One of the greatest preachers of early Christianity was given the name of St. John Chrysostomos - "Golden mouth" (in Greek). Here is his perspective on the act of preaching: "Preaching improves me. When I begin to speak, weariness disappears; when I begin to teach, fatigue too disappears."
By this, we can clearly assume that to John Golden Mouth preaching was a God-given gift. John grew up in Antioch, which was a significant study center in the ancient world. His mother Anthusa was a devout Christian widow.
He had Libanius as a tutor, a famous rhetorician of pagan beliefs who also had been a professor in both Constantinople and Athens. Following his education, John went to the monastery. But because his ascetic practices were so severe, they did damage his health, and so he had to return to public life, and finally became a priest in Antioch.
Chrysostom's preaching began being noticed first in Antioch. This happened especially after the so-called "Affair of the Statues." Thus, in spring 388, there was a rebellion in Antioch due to the news on increasing taxes. During this riot, there were desecration's of the emperor and his family's statues.
City leaders were therefore punished, some even killed by imperial officials. Also, Archbishop Flavian went to Constantinople, the capital of the country at that time, to plead for mercy against these cruel measures.
While Flavian was away, John began to preach to the frightened citizens things like: "Improve yourselves now truly, not as when during one of the numerous earthquakes or in famine or drought or in similar visitations you leave off your sinning for three or four days and then begin the old life again."
St. John Golden Mouth's good reputation was gained some weeks later, when Flavian came back to the city with good news from the emperor. Although he used all the books in the Bible in order to preach, he still had his favorite ones. He used to say "I like all the saints, but St. Paul the most of all - that vessel of election, the trumpet of heaven."
His sermons showed him as being completely against prostitution, gluttony, abortion, swearing and the theater. The fact that he included theater amongst the most frequent public sins is clearly expressed in one of his sermons, when he said:
"Long after the theater is closed and everyone is gone away, those images [of "shameful women" actresses] still float before your soul, their words, their conduct, their glances, their walk, their positions, their excitation, their unchaste limbs."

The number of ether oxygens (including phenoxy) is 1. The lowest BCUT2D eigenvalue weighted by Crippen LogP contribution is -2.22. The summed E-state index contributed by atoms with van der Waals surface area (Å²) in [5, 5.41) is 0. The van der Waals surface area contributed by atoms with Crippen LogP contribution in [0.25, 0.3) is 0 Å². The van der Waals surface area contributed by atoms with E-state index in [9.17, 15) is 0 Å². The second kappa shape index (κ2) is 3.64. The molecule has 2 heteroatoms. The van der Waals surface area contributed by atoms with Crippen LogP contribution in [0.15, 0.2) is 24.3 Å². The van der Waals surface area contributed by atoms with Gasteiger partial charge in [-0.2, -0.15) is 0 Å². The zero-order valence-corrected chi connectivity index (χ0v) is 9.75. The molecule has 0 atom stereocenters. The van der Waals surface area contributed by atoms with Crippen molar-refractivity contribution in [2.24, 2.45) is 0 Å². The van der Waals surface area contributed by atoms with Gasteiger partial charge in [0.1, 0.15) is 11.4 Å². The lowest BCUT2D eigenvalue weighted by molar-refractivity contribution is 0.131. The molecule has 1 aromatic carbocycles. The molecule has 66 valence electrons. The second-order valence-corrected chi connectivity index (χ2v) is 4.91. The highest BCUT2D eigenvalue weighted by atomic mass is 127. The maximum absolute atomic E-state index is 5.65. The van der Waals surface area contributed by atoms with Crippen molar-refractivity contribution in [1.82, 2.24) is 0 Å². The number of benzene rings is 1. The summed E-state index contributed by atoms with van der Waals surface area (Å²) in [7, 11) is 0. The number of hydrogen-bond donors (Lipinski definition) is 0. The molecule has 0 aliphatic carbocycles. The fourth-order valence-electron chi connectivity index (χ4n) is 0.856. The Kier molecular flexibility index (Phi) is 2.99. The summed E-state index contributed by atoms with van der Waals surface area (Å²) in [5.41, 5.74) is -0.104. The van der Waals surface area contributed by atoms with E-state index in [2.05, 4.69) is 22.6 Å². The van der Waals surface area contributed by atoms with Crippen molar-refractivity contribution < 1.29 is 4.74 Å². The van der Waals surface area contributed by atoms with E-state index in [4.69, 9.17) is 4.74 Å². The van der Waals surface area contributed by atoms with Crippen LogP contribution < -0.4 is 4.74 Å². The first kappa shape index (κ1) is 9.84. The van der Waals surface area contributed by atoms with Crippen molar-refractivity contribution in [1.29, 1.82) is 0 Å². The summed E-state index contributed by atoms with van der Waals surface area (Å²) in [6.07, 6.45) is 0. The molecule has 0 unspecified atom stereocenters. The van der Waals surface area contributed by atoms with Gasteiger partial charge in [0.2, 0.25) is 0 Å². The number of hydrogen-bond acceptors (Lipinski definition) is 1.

And there within you she kindles the Babylonian furnace in which the peace of your home, the purity of your heart, the happiness of your marriage will be burnt up!" In this respect, if he lived today, he would most certainly disapprove of the movie industry and their often wrong and harmful messages towards the children and the youth.
In the first part of the year 398, he was captured by soldiers and taken to Constantinople, where he was consecrated archbishop against his will. Apparently, this was planned by a government official who intended to bring the best Christian orator in the capital city's church. Eventually, John took it as a providence of God and accepted this position.
Although his audience was now more prestigious, he did not make his sermons any softer, but rather continued the themes he had taken in Antioch. His words were against abuse of power and deception over the simple people. He went on leading an ascetic life, building hospitals and using his budget to look after the poor and the needy.
Because he got transported across Asia Minor fields in hot summer, John's health began to damage again. His loyal followers often visited him, whereas to others he would write encouraging messages such as:
"When you see the church scattered, suffering the most terrible trials, her most illustrious members persecuted and flogged, her leader carried away into exile, don't only consider these events, but also the things that have resulted: the rewards, the recompense, the awards for the athlete who wins in the games and the prizes won in the contest."
He departed from life on the Black Sea's eastern shore, somewhere at the empire's edges.